Generally speaking, the reasons for the purchase of a new, rather than a used, boat can be summed up as follows:

  1. The boat may be a new model not previously available.
  2. You can have the boat the way you want it in terms of equipment, colors, and so forth.
  3. Everything is brand-new and at its greatest strength and longest useful life.
  4. The problem of what to do with your present boat can be solved.
  5. You get a warranty.
  6. Because there is a warranty, certain problems can be expected to be taken care of by the builder.

In connection with this last point, what follows is the wording of a fairly typical warranty certificate issued by (in my opinion) one of the better manufacturers of stock, fiberglass auxiliary sailboats.

The most important thing to know about a warranty is who is going to carry out the work if any is needed under the terms of the warranty. It is important for you to find out if the dealer you are buying from has a boatyard which is directly under his control or if he simply «farms out» any service work.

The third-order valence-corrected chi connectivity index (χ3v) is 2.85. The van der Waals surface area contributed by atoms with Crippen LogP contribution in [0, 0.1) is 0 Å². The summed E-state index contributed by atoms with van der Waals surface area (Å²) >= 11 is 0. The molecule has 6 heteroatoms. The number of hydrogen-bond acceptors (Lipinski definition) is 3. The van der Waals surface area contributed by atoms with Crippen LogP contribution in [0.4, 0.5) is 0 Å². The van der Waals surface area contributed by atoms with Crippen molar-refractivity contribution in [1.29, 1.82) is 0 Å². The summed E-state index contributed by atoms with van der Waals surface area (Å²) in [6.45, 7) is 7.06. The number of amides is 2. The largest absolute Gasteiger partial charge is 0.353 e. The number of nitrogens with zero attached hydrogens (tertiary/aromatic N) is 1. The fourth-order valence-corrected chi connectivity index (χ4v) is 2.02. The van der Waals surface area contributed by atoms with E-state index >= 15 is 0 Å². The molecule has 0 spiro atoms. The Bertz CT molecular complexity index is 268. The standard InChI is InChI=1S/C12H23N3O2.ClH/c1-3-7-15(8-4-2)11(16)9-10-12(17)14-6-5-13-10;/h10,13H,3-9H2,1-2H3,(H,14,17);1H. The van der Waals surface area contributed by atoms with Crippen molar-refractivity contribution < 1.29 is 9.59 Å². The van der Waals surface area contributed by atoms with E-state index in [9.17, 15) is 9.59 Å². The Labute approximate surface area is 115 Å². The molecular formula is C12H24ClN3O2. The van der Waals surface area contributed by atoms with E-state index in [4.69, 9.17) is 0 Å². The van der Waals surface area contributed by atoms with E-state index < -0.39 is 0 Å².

Obviously, if he has his own yard, you, as a customer, have much more clout. This also holds true for the commissioning (making ready) of your boat when it arrives from the factory. Ask the broker about these things and, when you leave the sales office, take a look around outside to see if there is, indeed, a waterfront and whether or not the operation looks well run or otherwise.

Again, these are not absolutes. Compare as you go from dealer to dealer. Use your eyes and common sense. Find out if there is a year-round, full-time employee solely responsible for yard operations or if the operation is strictly seasonal: you may want something done on your boat in the middle of winter.

XYZ Yachts
Limited Warranty

1 What Is Covered and for How Long. XYZ Yachts warrants all boats and parts manufactured by it to be free from defects in material and workmanship under normal use and circumstances and with normal care and maintenance for a period of 12 months from the date of delivery to the original consumer.

2 What Is Not Covered. This warranty does not apply to:

a Paints, varnishes, gel coats, chrome-plated or anodized finishes, and other surface coatings.

b All installed equipment and accessories not manufactured by XYZ, including, but not limited to, engines, pumps, batteries, heating, refrigeration and plumbing equipment, and stereo equipment.